Tuesday, 19 January 2010

Nothing Can Stop You But Yourself

For the university students, it is the time of the year yet again for examinations and assessments. After what had been for most of them an enjoyable winter break, with all the traveling and snow fights, most of my Malaysian peers in Sheffield are currently isolating themselves in their rooms or in the library. All being infected with the 'revision-mood' virus, which only spreads when examinations are around the corner and is virtually non-existent at any other time of the year.



The examination fever


Ideally, when it comes to the examination season, you want to put aside all other commitments and give your utmost attention to revising. Nothing should be bothering you from your revision and you want to spend as much time as possible preparing for the exams.

But be aware that things don't necessarily go as how you have planned them to be.

Sometimes you are down for a few days with a nasty cold and had to abandon revision for a while.

Or maybe someone close to you in Malaysia is poorly ill or has died, and you had to make an emergency return back home even if it is just for a few days, to provide your support for the bereaved family.

It reminded about my own circumstances, a year ago, when I was preparing for my examination as a final year medical student. I was diagnosed with Hodgkin's lymphoma on the 5th December 2008 and my exams were scheduled on the 15th and 16th January 2009. Within the 6 weeks gap I had between the date of my diagnosis and examination, I had to include regular visits to the hospital for PET scan, bone marrow biopsy and two chemotherapy sessions on top of my revision plan.



I thought I was running out of time...


The chemotherapy made me very lethargic and I remembered having to take at least a week off my revision time recovering from each treatment. Overall, I only had less than 3 weeks of solid revision to prepare myself for the big exams. Alhamdulillah, by the will of Allah, I successfully passed the exams, in what I probably thought was one of the most testing period in my life.

What I'd like to highlight was not my personal feat, but some important lessons I've learned from my experience.

Lesson 1 : Be consistent with your studies.
I understand that it's not easy to be hardworking 24-7, what more as a university student. But being consistent just means devoting that extra 30 minutes-1 hour per day to keep on top of what you've learnt. So that when the examination season looms near, you'll actually reap the benefit by having to spend less time revising compared to others.

Lesson 2 : Stick to revision plans, always allow time for non-revision activities!
Even though I only had roughly 6 weeks before my big exam, I promised myself that I'll not touch my medical books during the period I've allocated for recuperating from the chemotherapy. I'd certainly look at those 'rest' periods as fulfilling my body's rights. But when it is time to revise, I made sure I didn't procrastinate by spending unnecessary times browsing the internet or doing other things that can distract me from studying. So there is absolutely nothing wrong with allocating some time off studying to enjoy yourself, be it playing sports, 'shopping therapy', etc. It is all about discipline!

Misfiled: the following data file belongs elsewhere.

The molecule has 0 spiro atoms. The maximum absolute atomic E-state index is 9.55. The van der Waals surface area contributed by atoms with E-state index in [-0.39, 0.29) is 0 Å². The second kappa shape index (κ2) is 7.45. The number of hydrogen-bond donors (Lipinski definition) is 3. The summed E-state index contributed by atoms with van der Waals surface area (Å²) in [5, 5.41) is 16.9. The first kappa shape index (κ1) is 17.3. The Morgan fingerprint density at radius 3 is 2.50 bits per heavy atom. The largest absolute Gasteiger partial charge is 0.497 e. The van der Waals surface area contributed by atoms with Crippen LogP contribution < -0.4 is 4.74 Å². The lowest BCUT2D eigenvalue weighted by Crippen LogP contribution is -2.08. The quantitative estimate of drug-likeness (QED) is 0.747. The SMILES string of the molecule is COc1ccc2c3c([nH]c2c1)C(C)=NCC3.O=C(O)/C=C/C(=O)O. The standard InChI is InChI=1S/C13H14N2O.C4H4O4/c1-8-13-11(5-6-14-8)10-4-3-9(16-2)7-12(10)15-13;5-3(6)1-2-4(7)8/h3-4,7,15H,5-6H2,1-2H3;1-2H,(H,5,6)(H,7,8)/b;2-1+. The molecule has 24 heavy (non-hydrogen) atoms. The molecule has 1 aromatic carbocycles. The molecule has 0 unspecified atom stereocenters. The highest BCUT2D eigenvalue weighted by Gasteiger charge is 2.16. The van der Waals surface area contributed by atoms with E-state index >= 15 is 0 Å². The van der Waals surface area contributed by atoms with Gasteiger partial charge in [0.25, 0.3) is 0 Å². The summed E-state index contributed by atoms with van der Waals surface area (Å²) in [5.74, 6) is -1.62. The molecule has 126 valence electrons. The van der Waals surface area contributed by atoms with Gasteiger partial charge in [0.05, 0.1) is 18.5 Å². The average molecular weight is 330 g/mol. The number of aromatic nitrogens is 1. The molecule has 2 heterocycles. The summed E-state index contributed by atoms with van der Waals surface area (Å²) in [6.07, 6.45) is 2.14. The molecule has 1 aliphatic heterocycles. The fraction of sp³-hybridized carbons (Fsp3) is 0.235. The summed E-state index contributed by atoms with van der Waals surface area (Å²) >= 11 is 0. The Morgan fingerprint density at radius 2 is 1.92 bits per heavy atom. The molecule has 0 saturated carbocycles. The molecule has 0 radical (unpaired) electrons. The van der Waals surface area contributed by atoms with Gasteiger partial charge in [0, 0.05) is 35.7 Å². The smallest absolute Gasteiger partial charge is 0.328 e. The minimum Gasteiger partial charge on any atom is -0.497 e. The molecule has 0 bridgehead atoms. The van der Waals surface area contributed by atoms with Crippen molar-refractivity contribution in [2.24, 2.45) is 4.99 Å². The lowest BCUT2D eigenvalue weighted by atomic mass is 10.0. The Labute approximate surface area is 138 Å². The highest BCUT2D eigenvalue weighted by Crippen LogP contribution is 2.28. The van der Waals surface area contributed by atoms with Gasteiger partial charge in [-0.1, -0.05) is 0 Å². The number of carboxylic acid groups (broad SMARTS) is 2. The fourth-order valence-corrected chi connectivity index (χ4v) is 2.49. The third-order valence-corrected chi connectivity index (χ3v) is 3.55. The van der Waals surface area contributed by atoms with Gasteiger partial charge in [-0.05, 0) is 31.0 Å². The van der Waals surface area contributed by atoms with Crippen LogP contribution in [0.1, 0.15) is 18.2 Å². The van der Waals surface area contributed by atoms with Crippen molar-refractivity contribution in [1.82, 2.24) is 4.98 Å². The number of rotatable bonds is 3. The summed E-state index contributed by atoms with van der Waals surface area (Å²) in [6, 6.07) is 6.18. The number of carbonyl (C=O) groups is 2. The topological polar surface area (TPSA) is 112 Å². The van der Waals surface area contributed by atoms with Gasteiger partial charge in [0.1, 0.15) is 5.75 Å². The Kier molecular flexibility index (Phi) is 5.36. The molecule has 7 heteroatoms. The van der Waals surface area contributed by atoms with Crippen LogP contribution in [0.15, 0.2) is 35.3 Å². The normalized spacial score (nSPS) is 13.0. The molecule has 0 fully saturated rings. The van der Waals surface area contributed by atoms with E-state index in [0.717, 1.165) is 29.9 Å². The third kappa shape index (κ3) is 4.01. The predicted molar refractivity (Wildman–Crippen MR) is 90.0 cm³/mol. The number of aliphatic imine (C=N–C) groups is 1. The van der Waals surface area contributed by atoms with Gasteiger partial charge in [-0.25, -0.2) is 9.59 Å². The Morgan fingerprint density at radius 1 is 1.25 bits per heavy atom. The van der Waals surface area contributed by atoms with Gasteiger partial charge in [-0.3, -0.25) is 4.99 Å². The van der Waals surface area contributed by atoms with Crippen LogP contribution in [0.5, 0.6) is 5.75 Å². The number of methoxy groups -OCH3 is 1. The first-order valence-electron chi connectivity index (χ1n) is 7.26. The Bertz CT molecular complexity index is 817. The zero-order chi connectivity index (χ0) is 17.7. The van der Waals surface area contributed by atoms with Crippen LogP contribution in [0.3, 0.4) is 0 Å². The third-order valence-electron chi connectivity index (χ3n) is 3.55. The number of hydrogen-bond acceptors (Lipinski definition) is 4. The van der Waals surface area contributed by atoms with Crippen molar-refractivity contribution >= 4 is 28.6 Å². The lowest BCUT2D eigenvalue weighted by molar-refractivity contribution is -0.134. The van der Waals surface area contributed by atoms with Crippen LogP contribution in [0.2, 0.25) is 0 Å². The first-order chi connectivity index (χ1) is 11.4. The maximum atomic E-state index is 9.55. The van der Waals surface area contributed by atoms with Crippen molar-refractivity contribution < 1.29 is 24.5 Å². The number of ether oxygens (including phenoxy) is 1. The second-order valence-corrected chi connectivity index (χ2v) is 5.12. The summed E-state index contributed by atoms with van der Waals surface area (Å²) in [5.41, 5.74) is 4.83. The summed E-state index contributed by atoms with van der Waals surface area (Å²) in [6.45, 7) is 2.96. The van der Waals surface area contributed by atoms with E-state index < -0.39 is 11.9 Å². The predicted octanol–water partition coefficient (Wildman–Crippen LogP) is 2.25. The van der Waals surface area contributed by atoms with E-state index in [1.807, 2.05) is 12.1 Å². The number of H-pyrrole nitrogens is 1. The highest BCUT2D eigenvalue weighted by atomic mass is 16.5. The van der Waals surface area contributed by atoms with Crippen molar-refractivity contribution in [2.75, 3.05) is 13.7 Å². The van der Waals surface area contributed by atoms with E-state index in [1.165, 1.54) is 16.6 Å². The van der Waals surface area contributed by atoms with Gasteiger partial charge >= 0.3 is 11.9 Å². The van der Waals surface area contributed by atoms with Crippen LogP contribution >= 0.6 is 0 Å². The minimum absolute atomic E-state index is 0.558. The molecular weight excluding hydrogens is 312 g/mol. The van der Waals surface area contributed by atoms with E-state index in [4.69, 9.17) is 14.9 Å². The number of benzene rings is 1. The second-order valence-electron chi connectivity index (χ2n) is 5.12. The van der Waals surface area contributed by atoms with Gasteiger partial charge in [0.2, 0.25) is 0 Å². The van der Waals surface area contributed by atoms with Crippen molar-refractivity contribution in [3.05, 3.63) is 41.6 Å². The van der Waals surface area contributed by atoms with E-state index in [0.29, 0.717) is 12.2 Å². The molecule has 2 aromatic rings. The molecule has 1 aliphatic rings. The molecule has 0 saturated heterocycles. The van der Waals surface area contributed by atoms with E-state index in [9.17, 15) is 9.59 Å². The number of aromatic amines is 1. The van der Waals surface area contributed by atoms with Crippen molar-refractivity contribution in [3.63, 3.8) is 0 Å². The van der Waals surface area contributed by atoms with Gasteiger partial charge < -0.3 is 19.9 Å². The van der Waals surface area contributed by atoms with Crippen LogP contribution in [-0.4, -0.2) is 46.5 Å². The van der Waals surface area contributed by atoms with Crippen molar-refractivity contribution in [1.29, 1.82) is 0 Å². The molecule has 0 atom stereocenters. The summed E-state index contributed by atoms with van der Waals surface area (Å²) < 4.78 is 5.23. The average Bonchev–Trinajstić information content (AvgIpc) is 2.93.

Lesson 3 : Make sure you put as much effort into praying to Allah as u do with revising.

At the end of the day, we should always turn to Allah for guidance and assistance. Without the will of Allah, I would have never been able to pass my exams no matter how much effort I put in. I genuinely believed that even though I felt slightly unprepared coming to the exams due to my circumstances, Allah gave me the strength to remain calm throughout so that my mind would not be affected by stress and anxiety. Having said that, the concept of tawakkal to Allah should be preceded by making as much effort as possible (read:revision), thus I don't think last minute revision with a half-hearted commitment comes under this concept!



Me revising during my first chemotherapy session. As others were resting whilst having the drugs infused in their body, I couldn't afford to waste my revision times.


All the best to my fellow friends who are battling with their respective examinations, I hope all of you shall pass with flying colours. Do not take any shortcomings as an excuse to stop you from excelling in your studies.

Really, nothing can stop you, but yourself.

5 comments:

joegrimjow said...

gambar pembakar semangat
terus tutup desktop tgok gambar atas ni
;-)

Mas Afzal said...

Alhamdulillah Joe, so lepas ni mesti mau maintain 1st class ye. Insha Allah.

p/s: Kalau dah tutup desktop camne bleh letak comment jgk kat blog ni? =)

Anonymous said...

Assalamualaikum,

I remember when I accompanied you to the hospital the first time n I had to carry your medical book while you got your cannula inserted n then when we met Dr. Morley, he asked if I was a medical student too!

N there was this time when you have finished ur exams n did not need to revise..u said u felt so bored waiting for the chemo to finish because there's nothing to do!

Well, usually I finished reading all the weird magazines in ward O2 n still u have not finished receiving the chemo.

I pray u dont have to go through all that again, but whatever happens, I'll always be there for you...so are the rest of the family...mama

Muhamad Akmal said...

Thank you for sharing your thought. With all His blessings, may your recover from the decease insyaAllah. His test is only for those who can stand with it. =) Even though i dont know u in person, yet i know u r a strong man.


Salam.

Siti said...

Salam. To those who are currently updating this blog (Arwah Maz Afzal family-I suppose), I would like to copy and share this with others. May Allah grant him rewards and place him in jannah.